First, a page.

camping
Life

On holidays, unplugging, and joined adventures

Over the past month, we’ve been on two camping trips, each for two nights. It’s not much but the amazing thing for me is how little time I need to forget everything that’s going on and to refresh. Each time we came back to our house, I thought that I really needed to check the mail (there wasn’t any because it was only two days, both of them on the weekend) and both times I checked all the food in the fridge to see if it had gone bad (again, in two days…). In short, I felt like an enormous amount of time had passed from us leaving the house to our return. But it really hadn’t.

Every time this happens I’m amazed by how little time I need to refresh. And there are a few lessons to be shared about why that is.

 

Unplugging

Whenever we go camping, we have an unpowered side somewhere far away. We tend to turn our phones off, mostly because we have no reception.There’s no TV or screen time of any sort during the time we’re camping. We are completely unplugged from the world.

This unplugging is not always easy, I admit. I still feel the urge to check Facebook, my feeds, and all the other sources of communication with the world. I have gotten good at resisting this urge although I’m far from perfect.

Unplugging from the world also means for me to not think about what’s going on outside but look inward. It gives us, as a family, time to reflect. We focus on the immediate tasks and spend time together.

 

Everyday tasks

The immediate tasks are very different when we’re out and about than what they are at home. It’s back to the basics: setting up shelter and maintaining that, getting a fire going, cooking food with limit kitchen utensils, handwashing the dishes, brushing teeth and using the bathroom while sharing it with others, and the list goes on. There is a sense of nothing comes easy when you’re camping.

For me, it’s the unknown, the different workload that recharges my batteries. The need to orientate myself in a new space stimulates my senses and allows me to refocus. And a weekend trip has proven the perfect length of time, just long enough to be worth it and short enough so the tasks are still exciting.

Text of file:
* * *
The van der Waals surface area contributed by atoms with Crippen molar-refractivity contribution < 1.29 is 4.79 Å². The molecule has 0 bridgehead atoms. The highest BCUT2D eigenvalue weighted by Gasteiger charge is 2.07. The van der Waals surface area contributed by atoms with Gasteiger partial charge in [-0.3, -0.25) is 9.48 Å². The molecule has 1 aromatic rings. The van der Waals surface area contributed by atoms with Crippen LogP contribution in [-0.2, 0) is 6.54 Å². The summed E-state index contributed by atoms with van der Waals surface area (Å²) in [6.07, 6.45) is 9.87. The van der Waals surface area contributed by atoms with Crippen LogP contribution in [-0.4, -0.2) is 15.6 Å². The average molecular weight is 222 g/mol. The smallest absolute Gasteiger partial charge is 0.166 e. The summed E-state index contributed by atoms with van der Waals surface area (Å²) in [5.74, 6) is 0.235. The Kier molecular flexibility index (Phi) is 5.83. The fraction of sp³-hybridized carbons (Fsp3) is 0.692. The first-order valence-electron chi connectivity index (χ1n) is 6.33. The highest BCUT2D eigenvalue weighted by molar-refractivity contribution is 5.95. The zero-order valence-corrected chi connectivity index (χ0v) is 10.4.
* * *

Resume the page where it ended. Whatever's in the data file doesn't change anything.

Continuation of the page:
Observing the surrounds and being active

Being on a campsite also comes with a close observation of our surroundings. We have seen kangaroos hopping past when we were having dinner, possums getting into our food while we were staring at the fire, and ducks coming for a visit. All these experiences are just as great for us as they are for the kids. It creates shared experiences for us as a family.

One of the best things about camping for me is also being active outside. As a camper, I sleep in a tent, wake with the birds, walk a few minutes to the bathroom, and generally move around a lot more than I do at home. My favourite holidays have also always been active holidays: biking, canoeing, hiking. I love working my muscles. It’s a workout with a purpose, one I can’t get at home (or at a gym).

 

Experiences have no price tag

Staying active can come with a price tag though. There are plenty of organised activity you can pay a lot of money for. As a family, we aim to spend as little money as possible on our adventures and experiences. Sure, the odd entrance fee and parking ticket occur but we try to explore without paying much (if anything).

For us as a family, our shared experience is our number one goal for a good holiday. Spending time together while seeing something new, exploring new territory and learning about each other, is what makes a good holiday for us.

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